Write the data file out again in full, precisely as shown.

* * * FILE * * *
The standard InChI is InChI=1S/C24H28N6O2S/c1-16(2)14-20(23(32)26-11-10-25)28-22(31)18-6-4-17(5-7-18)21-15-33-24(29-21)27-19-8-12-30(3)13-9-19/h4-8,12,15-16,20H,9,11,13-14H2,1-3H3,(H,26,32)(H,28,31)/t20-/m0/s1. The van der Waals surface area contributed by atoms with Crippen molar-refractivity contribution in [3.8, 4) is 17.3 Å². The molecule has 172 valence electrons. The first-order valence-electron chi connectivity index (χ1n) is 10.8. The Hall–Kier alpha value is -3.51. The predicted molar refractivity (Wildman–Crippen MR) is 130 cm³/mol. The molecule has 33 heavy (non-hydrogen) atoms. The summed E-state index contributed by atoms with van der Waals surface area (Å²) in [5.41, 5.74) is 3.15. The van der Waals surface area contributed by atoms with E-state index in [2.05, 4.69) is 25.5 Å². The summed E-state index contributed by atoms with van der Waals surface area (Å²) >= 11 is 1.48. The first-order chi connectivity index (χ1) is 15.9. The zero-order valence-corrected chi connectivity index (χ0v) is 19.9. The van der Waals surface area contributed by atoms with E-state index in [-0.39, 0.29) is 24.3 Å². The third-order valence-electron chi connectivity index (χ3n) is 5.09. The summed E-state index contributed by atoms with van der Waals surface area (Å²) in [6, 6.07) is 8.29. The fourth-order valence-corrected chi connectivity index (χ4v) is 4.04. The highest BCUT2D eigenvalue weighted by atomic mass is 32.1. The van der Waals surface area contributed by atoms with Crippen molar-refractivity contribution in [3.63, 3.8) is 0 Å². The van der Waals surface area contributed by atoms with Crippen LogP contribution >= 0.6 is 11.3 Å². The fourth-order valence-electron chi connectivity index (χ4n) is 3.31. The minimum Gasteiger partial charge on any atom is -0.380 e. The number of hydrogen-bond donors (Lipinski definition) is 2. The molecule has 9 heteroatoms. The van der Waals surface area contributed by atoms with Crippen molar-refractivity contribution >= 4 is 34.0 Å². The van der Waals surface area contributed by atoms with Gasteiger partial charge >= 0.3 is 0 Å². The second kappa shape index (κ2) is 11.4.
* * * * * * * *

The standard InChI is InChI=1S/C24H28N6O2S/c1-16(2)14-20(23(32)26-11-10-25)28-22(31)18-6-4-17(5-7-18)21-15-33-24(29-21)27-19-8-12-30(3)13-9-19/h4-8,12,15-16,20H,9,11,13-14H2,1-3H3,(H,26,32)(H,28,31)/t20-/m0/s1. The van der Waals surface area contributed by atoms with Crippen molar-refractivity contribution in [3.8, 4) is 17.3 Å². The molecule has 172 valence electrons. The first-order valence-electron chi connectivity index (χ1n) is 10.8. The Hall–Kier alpha value is -3.51. The predicted molar refractivity (Wildman–Crippen MR) is 130 cm³/mol. The molecule has 33 heavy (non-hydrogen) atoms. The summed E-state index contributed by atoms with van der Waals surface area (Å²) in [5.41, 5.74) is 3.15. The van der Waals surface area contributed by atoms with E-state index in [2.05, 4.69) is 25.5 Å². The summed E-state index contributed by atoms with van der Waals surface area (Å²) >= 11 is 1.48. The first-order chi connectivity index (χ1) is 15.9. The zero-order valence-corrected chi connectivity index (χ0v) is 19.9. The van der Waals surface area contributed by atoms with E-state index in [-0.39, 0.29) is 24.3 Å². The third-order valence-electron chi connectivity index (χ3n) is 5.09. The summed E-state index contributed by atoms with van der Waals surface area (Å²) in [6, 6.07) is 8.29. The fourth-order valence-corrected chi connectivity index (χ4v) is 4.04. The highest BCUT2D eigenvalue weighted by atomic mass is 32.1. The van der Waals surface area contributed by atoms with Crippen molar-refractivity contribution in [3.63, 3.8) is 0 Å². The van der Waals surface area contributed by atoms with Crippen LogP contribution >= 0.6 is 11.3 Å². The fourth-order valence-electron chi connectivity index (χ4n) is 3.31. The minimum Gasteiger partial charge on any atom is -0.380 e. The number of hydrogen-bond donors (Lipinski definition) is 2. The molecule has 9 heteroatoms. The van der Waals surface area contributed by atoms with Crippen molar-refractivity contribution >= 4 is 34.0 Å². The van der Waals surface area contributed by atoms with Gasteiger partial charge >= 0.3 is 0 Å². The second kappa shape index (κ2) is 11.4.